Moulin Rouge arrives at IMAX for Valentine's Day

Story by Jack Foley

FILM-LOVERS can find romance at the bfi London IMAX Cinema this Valentine's Day with special screenings of the award-winning musical extravaganza, Moulin Rouge.

The Oscar-nominated film will be screened on Friday and Saturday, February 14 and 15, as part of the bfi's successful After Dark strand - which screens classic films on the UK's largest screen.

A worldwide smash on its release in 2001, Moulin Rouge tells the story of a poor but talented poet, played by Ewan McGregor, who is hired to write a show at the scandalous home of the Can Can, and falls in love with the beautiful Satine (Nicole Kidman).

Director Baz Luhrmann's breathtaking film is a mix of myth, musical, comedy and romance, combining old-style Hollywood glamour with the contemporary sounds of Madonna, Christina Aguilera and Nirvana.

Moulin Rouge (cert 15, 120 mins) is showing at 8.45pm on February 14 and 15 at the bfi London IMAX Cinema, Waterloo, SE1. Tickets are £7.10 and can be booked by calling 020 7902 1234. The film is screened in a 35mm format and is not an IMAX, large format or a 3D presentation. The film will only occupy a portion of the full IMAX screen.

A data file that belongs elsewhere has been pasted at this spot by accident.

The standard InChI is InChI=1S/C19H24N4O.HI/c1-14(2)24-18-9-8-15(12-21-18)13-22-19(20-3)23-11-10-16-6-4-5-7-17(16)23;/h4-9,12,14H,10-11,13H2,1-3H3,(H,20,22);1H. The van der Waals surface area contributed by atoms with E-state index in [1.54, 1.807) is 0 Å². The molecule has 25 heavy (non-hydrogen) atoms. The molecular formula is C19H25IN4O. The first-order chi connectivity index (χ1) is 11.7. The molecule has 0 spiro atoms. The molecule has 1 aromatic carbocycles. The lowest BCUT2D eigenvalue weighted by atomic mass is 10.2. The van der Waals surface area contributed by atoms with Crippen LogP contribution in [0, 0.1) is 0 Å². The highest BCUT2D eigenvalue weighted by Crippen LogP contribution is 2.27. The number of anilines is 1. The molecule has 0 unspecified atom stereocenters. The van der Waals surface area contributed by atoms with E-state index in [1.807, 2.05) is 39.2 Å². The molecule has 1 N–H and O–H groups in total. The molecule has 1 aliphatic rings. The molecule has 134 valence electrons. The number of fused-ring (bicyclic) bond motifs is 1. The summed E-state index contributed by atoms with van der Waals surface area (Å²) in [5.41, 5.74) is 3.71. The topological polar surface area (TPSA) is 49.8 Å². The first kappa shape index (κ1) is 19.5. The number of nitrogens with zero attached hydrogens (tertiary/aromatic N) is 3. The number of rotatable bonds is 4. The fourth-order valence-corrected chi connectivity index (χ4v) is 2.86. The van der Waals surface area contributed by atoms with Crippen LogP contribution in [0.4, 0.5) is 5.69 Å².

What we said...

IT'S ruffles, can-can girls and leg-garters at the ready as Australian wunderkind Baz Luhrmann blazes back on the big screen with a heady tale of love, lust and boozy bordellos.

Shifting from William Shakespeare's Romeo & Juliet to an 1899 Paris knocking-shop in one foul swoop may seem ambitious, but Luhrmann not only dispels the notion he's a one-hit-wonder, but also proves that finding the perfect foil to fittingly express one's talent takes time, effort and the ability to learn from mistakes and improve on successes.

Being a bit of a Bard purist, I for one was not wholly appreciative of his efforts in channelling such a great work through the lips of Leonardo Di Caprio by way of trashy mise-en-scene and zippy MTV-style direction.

True, it was innovative and his talent unquestionable; but still there was a feeling among many that such a fresh and impudent style may be better employed elsewhere. And how right that has been proved.

Freed from the shackles of such a restrictive work as Romeo & Juliet, Luhrmann allows himself to run unbridled and creates a fantastical world populated by spectacular dancing girls and drunken hedonism in which to weave his tale of intrigue, love, deceit and betrayal... (Click here for full review)